YouTube Is Changing Your Least Favorite Feature: Annotations

New 'cards' are mobile-ready for video makers

YouTube is finally retooling a troublesome feature, making it more useful for content producers and hopefully a bit less frustrating for users.

Annotations, YouTube's clickable pop-ups (which, to be clear, are still available for the moment) are being joined in the company's toolbox by a new feature called "cards," which, to every advertiser's delight (and most users' chagrin) will now work on mobile.

The good news is that cards will take up a relatively minimal amount of video real estate when they first appear, showing teaser text that, if clicked, will pop up more information. At later points in the clip, a small "i" will indicate the presence of cards.

"You can think of cards like an evolution of annotations," YouTube writes on its official partner blog. "They can inform your viewers about other videos, merch, playlists, websites and more." YouTube, of course, wants to keep its partners happy, because its business is providing and maintaining foolproof architecture and selling advertising against the content created using it. Last year the company pulled in $43.7 billion in ad revenue ($12.5 billion from AdSense, $31.2 billion from its own sites, like YouTube and the search page).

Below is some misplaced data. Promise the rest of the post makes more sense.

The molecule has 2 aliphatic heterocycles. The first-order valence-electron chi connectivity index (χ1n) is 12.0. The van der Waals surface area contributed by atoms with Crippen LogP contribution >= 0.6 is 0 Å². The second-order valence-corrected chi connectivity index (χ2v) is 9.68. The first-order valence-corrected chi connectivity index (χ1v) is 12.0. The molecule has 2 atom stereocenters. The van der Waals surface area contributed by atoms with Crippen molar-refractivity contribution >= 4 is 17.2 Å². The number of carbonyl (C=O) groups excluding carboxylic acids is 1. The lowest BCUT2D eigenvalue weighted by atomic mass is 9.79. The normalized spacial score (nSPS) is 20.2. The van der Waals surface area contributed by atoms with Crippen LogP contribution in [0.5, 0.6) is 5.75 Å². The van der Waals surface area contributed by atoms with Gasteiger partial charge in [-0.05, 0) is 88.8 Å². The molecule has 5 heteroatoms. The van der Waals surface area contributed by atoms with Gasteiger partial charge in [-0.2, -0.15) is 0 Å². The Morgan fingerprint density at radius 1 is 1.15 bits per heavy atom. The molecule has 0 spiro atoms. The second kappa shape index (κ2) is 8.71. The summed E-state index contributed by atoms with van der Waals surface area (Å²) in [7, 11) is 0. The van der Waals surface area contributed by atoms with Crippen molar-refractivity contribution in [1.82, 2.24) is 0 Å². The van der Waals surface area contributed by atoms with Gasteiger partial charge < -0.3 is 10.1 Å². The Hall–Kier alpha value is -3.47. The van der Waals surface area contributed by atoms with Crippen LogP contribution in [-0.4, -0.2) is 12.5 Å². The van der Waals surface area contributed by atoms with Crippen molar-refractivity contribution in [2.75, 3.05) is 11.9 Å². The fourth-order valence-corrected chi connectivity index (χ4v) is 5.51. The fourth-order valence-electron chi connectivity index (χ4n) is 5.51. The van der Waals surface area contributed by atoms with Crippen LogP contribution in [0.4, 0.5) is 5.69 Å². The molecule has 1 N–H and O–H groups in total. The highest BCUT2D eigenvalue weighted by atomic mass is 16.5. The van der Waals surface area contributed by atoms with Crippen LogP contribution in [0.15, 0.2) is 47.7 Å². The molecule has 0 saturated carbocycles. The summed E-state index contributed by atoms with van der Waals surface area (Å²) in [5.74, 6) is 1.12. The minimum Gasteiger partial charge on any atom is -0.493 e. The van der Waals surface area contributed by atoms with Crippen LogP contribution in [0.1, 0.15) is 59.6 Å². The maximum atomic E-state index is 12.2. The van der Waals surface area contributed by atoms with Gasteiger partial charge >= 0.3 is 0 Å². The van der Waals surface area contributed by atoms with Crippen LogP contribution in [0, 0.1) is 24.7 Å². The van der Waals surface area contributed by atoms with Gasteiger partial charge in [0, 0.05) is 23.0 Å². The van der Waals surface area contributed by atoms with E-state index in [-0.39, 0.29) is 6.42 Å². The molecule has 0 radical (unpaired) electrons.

Fred Seibert, founder and CEO of Frederator (which produces cartoons for kids both on traditional TV and YouTube), is upbeat about the changes, though he says not all users are particularly good at using the annotations feature.

"Overuse of annotations is not your friend," he said. "We really believe in a judicious use of annotations, but clearly many people don't." (YouTube creators: please take note of Frederator's handy guide outlining how not to be terrible at annotations.)

But Seibert is also pretty bullish on the concept generally—it allows a creator's products to interlock, and if you do it right, he says, users thank you for it. "It makes possible relationships in videos that really could never happen any other way," he says. "Let's say you had a traditional TV series like Breaking Bad and your compny also had a lot of other films that Brian Cranston was in—the notion that a Breaking Bad video could lead you to other videos that Brian was in, say Malcolm in the Middle, is a great thing."

And make no mistake, that opportunity to inter-promote is badly needed in its new form. "The challenge has been that, as more and more viewers have gone mobile, we haven't been able to take advantage of that proposition," Seibert said—the old annotations have extremely limited functionality on mobile devices. "I think 40 percent of our viewership is on mobile, and annotations are minimized for them. And now they're going to be able to participate on all levels."

Of course, the new tools could simply provide new ways to intrude, but that, ultimately, will help decide whose content rises to the top and whose is weighed down by too much promotion. "The proof of this," Seibert noted, "is always in the viewer."